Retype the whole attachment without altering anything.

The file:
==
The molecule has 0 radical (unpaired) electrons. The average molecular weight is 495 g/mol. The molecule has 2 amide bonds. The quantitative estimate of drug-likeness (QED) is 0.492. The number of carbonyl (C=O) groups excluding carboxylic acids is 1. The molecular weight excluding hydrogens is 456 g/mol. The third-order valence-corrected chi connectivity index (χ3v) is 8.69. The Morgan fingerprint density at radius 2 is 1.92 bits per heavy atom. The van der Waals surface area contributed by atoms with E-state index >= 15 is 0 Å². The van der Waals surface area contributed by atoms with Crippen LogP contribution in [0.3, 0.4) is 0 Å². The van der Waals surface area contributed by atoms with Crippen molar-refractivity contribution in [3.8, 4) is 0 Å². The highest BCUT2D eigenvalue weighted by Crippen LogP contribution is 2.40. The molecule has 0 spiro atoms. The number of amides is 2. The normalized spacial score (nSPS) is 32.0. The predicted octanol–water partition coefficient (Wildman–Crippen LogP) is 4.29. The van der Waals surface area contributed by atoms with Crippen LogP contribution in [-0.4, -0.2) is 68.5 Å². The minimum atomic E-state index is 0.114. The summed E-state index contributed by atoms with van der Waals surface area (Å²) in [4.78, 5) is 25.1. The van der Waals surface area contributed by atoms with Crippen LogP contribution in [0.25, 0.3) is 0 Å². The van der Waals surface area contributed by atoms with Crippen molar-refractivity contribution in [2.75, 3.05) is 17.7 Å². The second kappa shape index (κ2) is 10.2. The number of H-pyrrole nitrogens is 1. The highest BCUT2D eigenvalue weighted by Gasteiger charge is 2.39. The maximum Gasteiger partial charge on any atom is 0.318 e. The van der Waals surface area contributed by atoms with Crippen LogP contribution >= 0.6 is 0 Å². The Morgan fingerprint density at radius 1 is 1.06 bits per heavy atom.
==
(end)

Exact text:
The molecule has 0 radical (unpaired) electrons. The average molecular weight is 495 g/mol. The molecule has 2 amide bonds. The quantitative estimate of drug-likeness (QED) is 0.492. The number of carbonyl (C=O) groups excluding carboxylic acids is 1. The molecular weight excluding hydrogens is 456 g/mol. The third-order valence-corrected chi connectivity index (χ3v) is 8.69. The Morgan fingerprint density at radius 2 is 1.92 bits per heavy atom. The van der Waals surface area contributed by atoms with E-state index >= 15 is 0 Å². The van der Waals surface area contributed by atoms with Crippen LogP contribution in [0.3, 0.4) is 0 Å². The van der Waals surface area contributed by atoms with Crippen molar-refractivity contribution in [3.8, 4) is 0 Å². The highest BCUT2D eigenvalue weighted by Crippen LogP contribution is 2.40. The molecule has 0 spiro atoms. The number of amides is 2. The normalized spacial score (nSPS) is 32.0. The predicted octanol–water partition coefficient (Wildman–Crippen LogP) is 4.29. The van der Waals surface area contributed by atoms with Crippen LogP contribution in [-0.4, -0.2) is 68.5 Å². The minimum atomic E-state index is 0.114. The summed E-state index contributed by atoms with van der Waals surface area (Å²) in [4.78, 5) is 25.1. The van der Waals surface area contributed by atoms with Crippen LogP contribution in [0.25, 0.3) is 0 Å². The van der Waals surface area contributed by atoms with Crippen molar-refractivity contribution in [2.75, 3.05) is 17.7 Å². The second kappa shape index (κ2) is 10.2. The number of H-pyrrole nitrogens is 1. The highest BCUT2D eigenvalue weighted by Gasteiger charge is 2.39. The maximum Gasteiger partial charge on any atom is 0.318 e. The van der Waals surface area contributed by atoms with Crippen LogP contribution >= 0.6 is 0 Å². The Morgan fingerprint density at radius 1 is 1.06 bits per heavy atom.